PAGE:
danish.kaneria

Danish Kaneria

The writer is Pakistan’s highest wicket-taking spinner in Test cricket.

Mohali match: A game of mental robustness

The crowd is overwhelmingly boisterous and the air is strikingly charged with emotions — it is conspicuously unnerving. I’ve played in Mohali and Pakistan should expect nothing less in their semi-final against India. Pakistan will stand before thousands in the stadium, with over millions watching their every move on television. Cricket, in this case, transcends physical fitness, on-field performances and statistics. It becomes a game of mental robustness. Pakistan have defeated the strong teams and the weaker ones, they have performed well with the bat and the ball, and we witnessed outstanding effort in the field in their quarter-final. So the ...

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Pakistan vs Australia: Bring on the big guns

Pakistan will face a formidable opponent today – an opponent who have not lost a World Cup match since the 1999 edition. That statistic says a lot about Australia, and exogenously implies a mammoth task ahead of Pakistan. If Pakistan are to make their mark in this World Cup they must understand that the performances are not generated by waiting for the players to hit form. Performances are generated by utilising your current resources optimally – knowing when to pick who and letting go of players when the time arises. Unfortunately for Pakistan supporters and the team itself, and fortunately ...

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Kamran Akmal should stay on the Pakistan team

There is a famous saying in cricket: ‘catches win matches’. Pakistan’s last Group A match against New Zealand is a perfect testament to this rightly so famous saying. Kamran Akmal’s disappointing show behind the wicket cost Pakistan a wave of success in cricket’s most extravagant event — gifting New Zealand an emphatic victory through Ross Taylor’s heroics. Kamran’s deteriorating ability to carry out his duties seems to be a source of major concern. Having said that, Pakistan need to reassess their reaction to the faltering wicket-keeper’s promising talent. While Kamran sat on the training benches from afar and watched his brother Umar ...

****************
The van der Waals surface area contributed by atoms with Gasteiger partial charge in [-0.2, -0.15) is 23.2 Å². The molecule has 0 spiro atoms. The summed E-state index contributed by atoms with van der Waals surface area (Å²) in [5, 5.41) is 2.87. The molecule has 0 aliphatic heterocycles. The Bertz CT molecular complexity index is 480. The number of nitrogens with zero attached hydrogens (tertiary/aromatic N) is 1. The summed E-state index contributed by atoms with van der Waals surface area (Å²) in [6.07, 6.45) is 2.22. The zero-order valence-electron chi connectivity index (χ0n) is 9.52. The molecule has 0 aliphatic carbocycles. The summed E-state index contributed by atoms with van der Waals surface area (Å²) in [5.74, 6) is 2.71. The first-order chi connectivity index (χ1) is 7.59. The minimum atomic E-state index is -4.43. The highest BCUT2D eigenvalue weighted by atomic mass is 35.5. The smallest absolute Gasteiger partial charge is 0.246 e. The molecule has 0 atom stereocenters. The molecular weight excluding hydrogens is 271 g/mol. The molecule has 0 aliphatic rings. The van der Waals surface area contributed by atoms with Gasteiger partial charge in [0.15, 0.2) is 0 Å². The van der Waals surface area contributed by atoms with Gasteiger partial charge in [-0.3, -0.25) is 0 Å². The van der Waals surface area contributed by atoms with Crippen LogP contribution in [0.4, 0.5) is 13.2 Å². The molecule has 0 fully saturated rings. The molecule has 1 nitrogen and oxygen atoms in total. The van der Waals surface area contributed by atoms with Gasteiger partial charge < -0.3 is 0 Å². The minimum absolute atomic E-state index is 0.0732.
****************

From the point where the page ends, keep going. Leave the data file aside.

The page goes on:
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Sri Lanka vs Pakistan: Momentum should be taken forward

It was a pleasant sight to watch Shahid Afridi use his experience against Kenya. Pakistan had set a daunting target and he opted to bowl with an attacking field and returned with a record performance, an epitome of the captain leading from the front. Abdul Rehman, however, went for a defensive field and mainly bowled a flat trajectory. This was quite surprising given a spinning pitch with the minnows facing a huge target. He should’ve bowled with a positive frame of mind, taking wickets with added close-in fielders. That would’ve given him a few scalps too and provided him with added confidence ...

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Pakistan’s World Cup strategy needs a lot of thought

With such a low total to defend, Pakistan captain Shahid Afridi led from the front again and as it ended, Pakistan were home with a bit to spare despite facing a lot of anxious moments on the field. Afridi bowled very intelligently, keeping in view the inexperienced Canadian batting line-up. Mostly, he kept a good line and bowled to a good length, on and about the off stump with clever use of googlies and flippers. A lot of Canadians lost their wickets while going for the cut shot. There are very few right-arm leg-spinners in this World Cup but almost all of ...

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World Cup 2011: Spinning a web

The sub-continent pitches have always been spin friendly and that’s one of the reasons why India, Pakistan and Sri Lanka have always produced great spinners. In the last World Cup held in these countries (1996), slow bowlers took the most wickets for all the four semi-finalists (joint, in case of Australia). Look at the line-ups of two sub-continental favourites, India and Sri Lanka. Both have selected three specialist spinners in their World Cup side. In addition, they have really useful part-timers. All of Pakistan’s pool games are in Sri Lanka. The spin provided by the pitch should be present but at ...

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